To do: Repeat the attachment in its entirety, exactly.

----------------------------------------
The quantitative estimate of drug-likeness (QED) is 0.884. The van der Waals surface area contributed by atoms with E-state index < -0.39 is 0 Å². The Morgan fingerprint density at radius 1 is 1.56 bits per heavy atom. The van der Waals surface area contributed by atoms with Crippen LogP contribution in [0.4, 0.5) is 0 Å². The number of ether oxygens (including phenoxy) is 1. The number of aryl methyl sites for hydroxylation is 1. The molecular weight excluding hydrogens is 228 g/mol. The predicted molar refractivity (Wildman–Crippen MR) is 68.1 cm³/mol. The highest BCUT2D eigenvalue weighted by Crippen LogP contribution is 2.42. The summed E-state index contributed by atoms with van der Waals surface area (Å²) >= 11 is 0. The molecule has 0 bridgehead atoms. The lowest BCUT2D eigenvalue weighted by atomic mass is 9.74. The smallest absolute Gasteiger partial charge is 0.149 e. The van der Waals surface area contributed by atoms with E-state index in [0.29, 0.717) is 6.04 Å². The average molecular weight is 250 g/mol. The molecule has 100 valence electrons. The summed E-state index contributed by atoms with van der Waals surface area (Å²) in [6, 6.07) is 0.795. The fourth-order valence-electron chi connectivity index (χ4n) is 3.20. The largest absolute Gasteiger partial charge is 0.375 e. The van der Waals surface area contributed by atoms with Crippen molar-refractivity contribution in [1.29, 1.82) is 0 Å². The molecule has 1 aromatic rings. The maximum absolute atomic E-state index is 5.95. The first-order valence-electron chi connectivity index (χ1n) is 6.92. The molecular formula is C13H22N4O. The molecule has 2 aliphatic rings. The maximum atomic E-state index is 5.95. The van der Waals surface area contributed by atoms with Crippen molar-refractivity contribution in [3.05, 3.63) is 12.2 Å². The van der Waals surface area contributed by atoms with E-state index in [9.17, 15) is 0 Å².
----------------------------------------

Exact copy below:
The quantitative estimate of drug-likeness (QED) is 0.884. The van der Waals surface area contributed by atoms with E-state index < -0.39 is 0 Å². The Morgan fingerprint density at radius 1 is 1.56 bits per heavy atom. The van der Waals surface area contributed by atoms with Crippen LogP contribution in [0.4, 0.5) is 0 Å². The number of ether oxygens (including phenoxy) is 1. The number of aryl methyl sites for hydroxylation is 1. The molecular weight excluding hydrogens is 228 g/mol. The predicted molar refractivity (Wildman–Crippen MR) is 68.1 cm³/mol. The highest BCUT2D eigenvalue weighted by Crippen LogP contribution is 2.42. The summed E-state index contributed by atoms with van der Waals surface area (Å²) >= 11 is 0. The molecule has 0 bridgehead atoms. The lowest BCUT2D eigenvalue weighted by atomic mass is 9.74. The smallest absolute Gasteiger partial charge is 0.149 e. The van der Waals surface area contributed by atoms with E-state index in [0.29, 0.717) is 6.04 Å². The average molecular weight is 250 g/mol. The molecule has 100 valence electrons. The summed E-state index contributed by atoms with van der Waals surface area (Å²) in [6, 6.07) is 0.795. The fourth-order valence-electron chi connectivity index (χ4n) is 3.20. The largest absolute Gasteiger partial charge is 0.375 e. The van der Waals surface area contributed by atoms with Crippen molar-refractivity contribution in [1.29, 1.82) is 0 Å². The molecule has 1 aromatic rings. The maximum absolute atomic E-state index is 5.95. The first-order valence-electron chi connectivity index (χ1n) is 6.92. The molecular formula is C13H22N4O. The molecule has 2 aliphatic rings. The maximum atomic E-state index is 5.95. The van der Waals surface area contributed by atoms with Crippen molar-refractivity contribution in [3.05, 3.63) is 12.2 Å². The van der Waals surface area contributed by atoms with E-state index in [9.17, 15) is 0 Å².